Food Porn: Featured vividly in several scenes such as the midnight feasts in her boarding school books and the countryside picnics in the Famous Five.
Gender-Equal Ensemble: Her works often consist of a gender-balanced group of children, sometimes supplemented by a pet.
The Famous Five: Not counting the dog, the titular ensemble consists of two boys (Julian and Dick) and two girls (Georgina and Anne)
''The Adventure Series: Two boys (Phillip and Jack) and two girls (Dinah and Lucy-Ann)
''The Secret Series: Two boys (Jack and Mike) and two girls (Peggy and Nora)
''The Far Away Tree: The second book has two boys and two girls.
The Adventurous Four: Two boys (Tom and Andy) and twin sisters (Jill and Mary)
Six Cousin Series: Three boys (Jack, Cyril and Roderick) and three girls (Jane, Susan and Melisande)
Ghibli Hills: The rather idealised landscapes through which The Famous Five et al roam and adventure.
Have a Gay Old Time: Perhaps best exemplified in The Magic Faraway Tree when Dick, frustrated at having his name misheard by a hard-of-hearing character, shouts back at him, "Not Chick, but Dick!". You had to wonder if Enid was just a little bit in on the joke.
George from the Famous Five has a mother called Fanny. Jo from The Faraway Tree also had a sister called that.
Not Allowed to Grow Up: Averted (mostly), notably in Malory Towers, in which the logical progression in ages is unavoidable. The Famous Five, however, are notable for being portrayed as in their mid-teens at most even though the preponderance of school holidays gives a timeline of several years. (Cover illustrations have attempted to portray them as older but that creates its own problems.)
Portmanteau / Neologism: "Delumptious" and "scrumplicious", being the two portmanteaux of "delicious" and "scrumptious". They became famous enough to somewhat enter the language, and are quoted by Zach in Goodnight Mister Tom for example.
Romani: Turn up in various guises in Blyton's books. Usually heavily romanticised.
Red Scare: A lot of the foreign villains have an Eastern European Communist slant to them (especially East German), although they tend to be euphemistically referred to as 'agents of a foreign power'.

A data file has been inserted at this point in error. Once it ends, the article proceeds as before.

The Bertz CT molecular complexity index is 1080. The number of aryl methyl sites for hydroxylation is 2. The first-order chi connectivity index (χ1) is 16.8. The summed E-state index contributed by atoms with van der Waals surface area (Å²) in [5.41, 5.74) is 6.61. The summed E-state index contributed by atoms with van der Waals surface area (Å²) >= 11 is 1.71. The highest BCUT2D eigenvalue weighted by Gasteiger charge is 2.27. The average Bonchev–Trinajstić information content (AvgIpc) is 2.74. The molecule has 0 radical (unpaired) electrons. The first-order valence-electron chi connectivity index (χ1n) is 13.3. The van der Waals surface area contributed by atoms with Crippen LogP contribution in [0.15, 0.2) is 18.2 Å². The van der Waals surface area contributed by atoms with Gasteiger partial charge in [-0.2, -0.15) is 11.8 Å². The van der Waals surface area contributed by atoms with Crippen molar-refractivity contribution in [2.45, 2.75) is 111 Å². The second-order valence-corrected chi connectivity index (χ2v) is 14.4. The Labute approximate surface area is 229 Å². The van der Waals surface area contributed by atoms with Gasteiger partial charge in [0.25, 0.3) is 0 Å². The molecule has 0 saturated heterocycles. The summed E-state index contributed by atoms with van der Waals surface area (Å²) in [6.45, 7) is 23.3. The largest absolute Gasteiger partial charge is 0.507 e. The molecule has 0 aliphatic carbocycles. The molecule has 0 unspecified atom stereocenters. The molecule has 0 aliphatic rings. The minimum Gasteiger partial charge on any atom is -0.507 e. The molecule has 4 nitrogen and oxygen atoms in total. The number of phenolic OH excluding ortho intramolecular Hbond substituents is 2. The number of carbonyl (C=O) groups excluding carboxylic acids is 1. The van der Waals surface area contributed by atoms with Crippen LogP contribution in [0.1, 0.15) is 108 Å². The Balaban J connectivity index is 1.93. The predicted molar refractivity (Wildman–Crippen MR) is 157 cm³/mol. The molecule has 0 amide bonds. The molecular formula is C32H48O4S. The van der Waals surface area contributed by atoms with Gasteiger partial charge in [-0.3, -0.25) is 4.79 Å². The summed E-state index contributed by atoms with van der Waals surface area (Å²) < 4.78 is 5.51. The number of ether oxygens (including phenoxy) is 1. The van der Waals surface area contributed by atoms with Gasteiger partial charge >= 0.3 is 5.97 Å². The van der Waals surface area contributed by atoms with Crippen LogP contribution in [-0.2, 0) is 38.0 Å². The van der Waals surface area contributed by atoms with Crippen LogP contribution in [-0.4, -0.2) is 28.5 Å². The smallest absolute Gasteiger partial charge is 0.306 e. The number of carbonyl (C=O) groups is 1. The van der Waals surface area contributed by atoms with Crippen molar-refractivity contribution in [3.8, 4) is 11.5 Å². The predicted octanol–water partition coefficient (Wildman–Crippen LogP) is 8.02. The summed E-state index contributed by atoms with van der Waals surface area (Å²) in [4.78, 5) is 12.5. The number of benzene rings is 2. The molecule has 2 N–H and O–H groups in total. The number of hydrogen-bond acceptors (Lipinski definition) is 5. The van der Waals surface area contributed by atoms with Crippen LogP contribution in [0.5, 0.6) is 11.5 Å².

Space Whale Aesop: One of her short stories has the message "Don't kill spiders, because if you leave them alone and then lose some money in the street then you might find it later in a web that they weave."
Team Pet: Most of Blyton's series featured the children with one. Most famous was probably Timmy the Dog from the Famous Five books (who was the fifth member).
The Cat Came Back: In "The Three Golliwogs", the golliwogs take advantage of the fact that they look identical to do this to one of their antagonists.
"The Reason You Suck" Speech: Jack Longfield gives one of these to his twin sister Jane about her poor personal hygiene in the first Six Cousins book.
Those Wacky Nazis: Are implied to be the hostile foreign power in The Adventurous Four, although they are only ever referred to on page as "the enemy". At the time it was published, it would have been obvious to the readers who they were. The audiobook edition released in the 1990s made it clear that the story was set during World War II and "the enemy" were Nazis, including giving them German accents.
Timmy in a Well: Used more than once. In the first Famous Five book this happens very literally when Timmy the dog chases a rabbit and falls down an old well. In this case, though, it's the children who rescue the dog, rather than vise-versa!
Wilhelmina Robinson of Malory Towers calls herself (and insists on being called) Bill. Even more tomboyish than George, with the difference that nobody (not her parents, nor teachers, nor classmates) tries to force her into a 'girlish' mould. Consequently she doesn't appear to have a chip on her shoulder.
Treasure Map: In the first Famous Five book and one of the Adventure books.
True Companions: Just about all her series have the kids forming up as friends as close as family, fairly quickly.
Yellow Peril: Subverted with "the King of the Mountain" in The Mountain of Adventure, an Oriental Mad Scientist who seems to be an example of this trope, but is in fact just a harmless eccentric who's being manipulated by the real villains.